Gluten Free Pâte Brisée (Pie Crust)

Pâte Brisée is one of those staples in baking. If you want to bake almost any pastry based dessert, chances are, you’re going to run into this bad boy. Thankfully, it’s such a simple recipe just about anyone can do it. But not everyone can do it right. That’s what we’re shooting  for today.

Unfortunately, when you take the gluten out of pie crust, it gets a little tricky. The possibility of the crust tearing is huge. Or the dough not resembling ANYTHING you have ever seen in baking before. STICKY…But here’s the solution: roll it out in a double layer of parchment! This should help you avoid major tears, (I found this out the hard way). However if some small ones still persist, by simply putting a bit of water or oil on your fingertips you can pinch the dough back together. Still…a rustic pie is prettier anyway, right?


1 1/4 cups brown rice flour

3/4 cups tapioca starch


2 1/2 cups all purpose gluten free flour

2 sticks butter (1 cup), cut into cubes

1/4 teaspoon salt

1 cup ice water


I’ve taken the liberty of photoing each step so you can really get an idea of how this dough comes together. But first, a valuable tip.

Work cold. The whole idea here is to keep the butter from melting when you’re making the dough. Keep all your ingredients in the fridge, or even the freezer, until you’re ready to bake and this will help ensure that you’re crust bakes off flaky.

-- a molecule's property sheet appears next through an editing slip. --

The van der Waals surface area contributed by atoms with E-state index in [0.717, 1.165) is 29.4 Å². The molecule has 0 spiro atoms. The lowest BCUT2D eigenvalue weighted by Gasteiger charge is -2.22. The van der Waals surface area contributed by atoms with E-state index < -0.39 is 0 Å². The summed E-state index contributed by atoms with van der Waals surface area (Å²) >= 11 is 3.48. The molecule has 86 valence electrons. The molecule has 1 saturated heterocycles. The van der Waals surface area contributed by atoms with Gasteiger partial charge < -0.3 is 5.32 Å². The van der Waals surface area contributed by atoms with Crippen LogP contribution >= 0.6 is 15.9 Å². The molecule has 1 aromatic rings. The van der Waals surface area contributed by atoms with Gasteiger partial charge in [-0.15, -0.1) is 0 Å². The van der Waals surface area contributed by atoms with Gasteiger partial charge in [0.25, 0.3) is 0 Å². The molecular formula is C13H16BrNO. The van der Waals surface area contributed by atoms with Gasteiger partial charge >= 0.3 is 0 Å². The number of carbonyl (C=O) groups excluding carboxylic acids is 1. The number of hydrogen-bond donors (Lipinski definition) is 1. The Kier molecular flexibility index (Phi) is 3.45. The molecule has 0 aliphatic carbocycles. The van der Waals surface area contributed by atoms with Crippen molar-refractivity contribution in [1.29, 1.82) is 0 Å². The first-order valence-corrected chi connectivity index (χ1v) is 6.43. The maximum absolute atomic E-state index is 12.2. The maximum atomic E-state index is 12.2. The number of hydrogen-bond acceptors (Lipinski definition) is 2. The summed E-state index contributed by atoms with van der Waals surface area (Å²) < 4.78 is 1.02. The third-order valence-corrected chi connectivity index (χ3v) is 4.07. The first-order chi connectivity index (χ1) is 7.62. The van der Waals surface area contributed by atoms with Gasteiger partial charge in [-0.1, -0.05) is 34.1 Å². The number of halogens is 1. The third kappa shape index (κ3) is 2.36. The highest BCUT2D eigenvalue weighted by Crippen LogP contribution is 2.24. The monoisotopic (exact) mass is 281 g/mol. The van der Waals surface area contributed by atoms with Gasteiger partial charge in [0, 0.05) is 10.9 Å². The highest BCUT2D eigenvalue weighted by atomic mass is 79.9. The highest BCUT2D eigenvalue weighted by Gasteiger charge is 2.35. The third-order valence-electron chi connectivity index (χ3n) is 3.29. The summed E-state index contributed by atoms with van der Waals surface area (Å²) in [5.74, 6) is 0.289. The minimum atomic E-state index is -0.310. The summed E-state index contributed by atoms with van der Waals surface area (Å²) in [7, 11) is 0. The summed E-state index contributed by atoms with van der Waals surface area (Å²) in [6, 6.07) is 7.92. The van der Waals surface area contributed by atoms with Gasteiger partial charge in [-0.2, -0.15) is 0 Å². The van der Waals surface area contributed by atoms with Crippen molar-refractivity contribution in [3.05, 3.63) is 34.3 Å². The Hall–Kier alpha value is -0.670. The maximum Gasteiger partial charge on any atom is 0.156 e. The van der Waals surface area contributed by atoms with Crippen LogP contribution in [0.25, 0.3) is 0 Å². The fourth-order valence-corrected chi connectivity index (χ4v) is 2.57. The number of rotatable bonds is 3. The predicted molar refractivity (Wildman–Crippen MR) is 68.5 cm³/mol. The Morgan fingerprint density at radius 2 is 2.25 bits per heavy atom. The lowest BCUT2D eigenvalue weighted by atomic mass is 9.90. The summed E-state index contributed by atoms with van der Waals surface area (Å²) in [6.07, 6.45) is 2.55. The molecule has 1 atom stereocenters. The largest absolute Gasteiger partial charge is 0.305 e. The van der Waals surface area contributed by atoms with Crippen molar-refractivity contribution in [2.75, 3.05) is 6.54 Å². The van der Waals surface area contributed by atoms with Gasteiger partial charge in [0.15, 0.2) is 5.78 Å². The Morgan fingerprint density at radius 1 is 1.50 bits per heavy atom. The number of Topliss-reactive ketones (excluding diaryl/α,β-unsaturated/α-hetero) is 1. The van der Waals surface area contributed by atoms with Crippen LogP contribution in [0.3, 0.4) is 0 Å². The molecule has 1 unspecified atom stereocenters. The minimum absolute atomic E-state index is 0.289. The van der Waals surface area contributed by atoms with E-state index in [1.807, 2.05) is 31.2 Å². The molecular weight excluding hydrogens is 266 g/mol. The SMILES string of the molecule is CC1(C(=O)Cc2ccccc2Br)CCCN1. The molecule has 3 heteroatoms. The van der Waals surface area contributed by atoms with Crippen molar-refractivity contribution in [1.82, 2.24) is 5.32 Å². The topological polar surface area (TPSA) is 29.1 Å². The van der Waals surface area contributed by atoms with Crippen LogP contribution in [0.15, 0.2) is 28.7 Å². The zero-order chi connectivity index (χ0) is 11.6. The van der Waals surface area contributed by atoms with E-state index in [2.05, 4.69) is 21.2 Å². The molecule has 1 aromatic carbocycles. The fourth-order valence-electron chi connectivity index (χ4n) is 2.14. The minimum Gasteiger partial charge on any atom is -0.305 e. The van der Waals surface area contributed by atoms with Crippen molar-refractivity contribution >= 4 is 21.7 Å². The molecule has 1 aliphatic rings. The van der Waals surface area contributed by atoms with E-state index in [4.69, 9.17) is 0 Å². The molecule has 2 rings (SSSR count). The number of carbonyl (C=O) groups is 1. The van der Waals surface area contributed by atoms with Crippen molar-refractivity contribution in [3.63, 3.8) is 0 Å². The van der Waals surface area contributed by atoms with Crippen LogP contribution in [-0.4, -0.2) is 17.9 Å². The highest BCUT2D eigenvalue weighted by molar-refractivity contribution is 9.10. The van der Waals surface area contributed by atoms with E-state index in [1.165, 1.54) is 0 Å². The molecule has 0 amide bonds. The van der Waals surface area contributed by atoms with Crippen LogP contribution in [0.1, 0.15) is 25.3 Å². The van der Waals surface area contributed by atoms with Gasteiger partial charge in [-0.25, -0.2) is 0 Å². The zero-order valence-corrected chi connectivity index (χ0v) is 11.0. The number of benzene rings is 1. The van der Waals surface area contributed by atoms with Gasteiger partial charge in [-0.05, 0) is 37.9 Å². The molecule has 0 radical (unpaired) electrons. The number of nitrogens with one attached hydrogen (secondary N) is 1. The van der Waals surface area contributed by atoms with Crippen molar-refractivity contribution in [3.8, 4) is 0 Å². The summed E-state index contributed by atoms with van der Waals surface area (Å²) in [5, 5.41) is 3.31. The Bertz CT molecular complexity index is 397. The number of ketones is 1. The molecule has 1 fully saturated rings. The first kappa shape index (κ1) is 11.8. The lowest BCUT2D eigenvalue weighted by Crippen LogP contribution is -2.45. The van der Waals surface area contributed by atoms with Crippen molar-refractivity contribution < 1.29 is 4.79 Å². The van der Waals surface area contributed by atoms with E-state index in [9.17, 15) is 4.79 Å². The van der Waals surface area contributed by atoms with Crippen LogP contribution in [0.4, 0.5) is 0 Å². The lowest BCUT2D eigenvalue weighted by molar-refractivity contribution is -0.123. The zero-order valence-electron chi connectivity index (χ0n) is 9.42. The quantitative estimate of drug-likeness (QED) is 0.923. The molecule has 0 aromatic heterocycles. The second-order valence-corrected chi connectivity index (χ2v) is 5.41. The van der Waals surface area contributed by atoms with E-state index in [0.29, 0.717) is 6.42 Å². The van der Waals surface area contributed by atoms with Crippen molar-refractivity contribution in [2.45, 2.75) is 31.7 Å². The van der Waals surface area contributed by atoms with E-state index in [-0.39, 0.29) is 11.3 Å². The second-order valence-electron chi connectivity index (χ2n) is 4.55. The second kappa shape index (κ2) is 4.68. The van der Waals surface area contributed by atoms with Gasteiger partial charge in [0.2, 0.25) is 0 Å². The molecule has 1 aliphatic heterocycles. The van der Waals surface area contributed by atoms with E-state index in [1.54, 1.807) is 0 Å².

Combine all dry ingredients in food processor and blitz the mixture for a few seconds until it comes together. If you’re doing this by hand, just whisk it.

It should look a whole heck of a lot like this.

It should look a lot like this.

Next you’re going to add the butter. Normally, I would recommend that they be cut into 1 inch cubes or less. Grating frozen butter might be your saving grace. But here I just cut it off in chunks, which will work just fine.



Pulse it until the flour looks a little something like this. This should only take 3 or 4 one second pulses. You are not aiming to blend the butter and flour. You’re only trying to disperse the butter chunks throughout the flour. If you’re doing this by hand, you can use your hands or a pastry cutter. It’s not so much the size but the temperature. Cold, cold, cold!

It should look a whole heck of a lot like this.

See how there’s still little chunks of butter in there?

Next, you’re going to add the water. This is where it can all go bad. Do not over blend or add too much water. So here’s what you do: pour in two tablespoons of water, then pulse for one second. Repeat until it looks like this. You’ll be able to know if it’s done if the dough sticks together when you squeeze a clump of it in your fist.

And there's the shape of my hand for all of you to enjoy.

And there’s the shape of my hand for all of you to enjoy.

That’s it! After this point, you should divide the dough in half and form it into two disks. Wrap them in plastic wrap and store in the fridge for up to two weeks or in the freezer for up to 4 months.

Helpful tip: When it’s time to roll this out, do it on the plastic wrap it was wrapped in. It helps keep things together. You can also use fresh parchment paper.

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